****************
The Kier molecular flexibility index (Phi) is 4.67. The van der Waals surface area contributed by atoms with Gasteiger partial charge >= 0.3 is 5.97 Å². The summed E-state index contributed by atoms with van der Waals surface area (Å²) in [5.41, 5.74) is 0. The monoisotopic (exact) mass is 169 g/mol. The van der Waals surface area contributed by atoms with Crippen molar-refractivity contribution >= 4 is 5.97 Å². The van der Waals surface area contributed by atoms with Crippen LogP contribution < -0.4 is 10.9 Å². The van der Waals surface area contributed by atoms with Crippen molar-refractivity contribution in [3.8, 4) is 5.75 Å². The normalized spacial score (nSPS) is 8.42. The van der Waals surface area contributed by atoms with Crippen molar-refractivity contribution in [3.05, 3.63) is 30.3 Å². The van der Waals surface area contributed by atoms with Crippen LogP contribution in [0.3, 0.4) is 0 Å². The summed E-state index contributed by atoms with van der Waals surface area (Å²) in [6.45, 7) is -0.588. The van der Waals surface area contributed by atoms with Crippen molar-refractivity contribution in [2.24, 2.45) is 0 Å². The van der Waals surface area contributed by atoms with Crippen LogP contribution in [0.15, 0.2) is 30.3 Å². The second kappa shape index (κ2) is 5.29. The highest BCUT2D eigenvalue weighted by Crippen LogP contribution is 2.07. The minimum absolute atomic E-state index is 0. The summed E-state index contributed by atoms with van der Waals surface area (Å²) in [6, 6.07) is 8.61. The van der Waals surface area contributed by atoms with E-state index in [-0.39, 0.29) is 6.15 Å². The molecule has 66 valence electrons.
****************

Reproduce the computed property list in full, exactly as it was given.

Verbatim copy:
The Kier molecular flexibility index (Phi) is 4.67. The van der Waals surface area contributed by atoms with Gasteiger partial charge >= 0.3 is 5.97 Å². The summed E-state index contributed by atoms with van der Waals surface area (Å²) in [5.41, 5.74) is 0. The monoisotopic (exact) mass is 169 g/mol. The van der Waals surface area contributed by atoms with Crippen molar-refractivity contribution >= 4 is 5.97 Å². The van der Waals surface area contributed by atoms with Crippen LogP contribution < -0.4 is 10.9 Å². The van der Waals surface area contributed by atoms with Crippen molar-refractivity contribution in [3.8, 4) is 5.75 Å². The normalized spacial score (nSPS) is 8.42. The van der Waals surface area contributed by atoms with Crippen molar-refractivity contribution in [3.05, 3.63) is 30.3 Å². The van der Waals surface area contributed by atoms with Crippen LogP contribution in [0.3, 0.4) is 0 Å². The summed E-state index contributed by atoms with van der Waals surface area (Å²) in [6.45, 7) is -0.588. The van der Waals surface area contributed by atoms with Crippen molar-refractivity contribution in [2.24, 2.45) is 0 Å². The van der Waals surface area contributed by atoms with Crippen LogP contribution in [0.15, 0.2) is 30.3 Å². The second kappa shape index (κ2) is 5.29. The highest BCUT2D eigenvalue weighted by Crippen LogP contribution is 2.07. The minimum absolute atomic E-state index is 0. The summed E-state index contributed by atoms with van der Waals surface area (Å²) in [6, 6.07) is 8.61. The van der Waals surface area contributed by atoms with E-state index in [-0.39, 0.29) is 6.15 Å². The molecule has 66 valence electrons.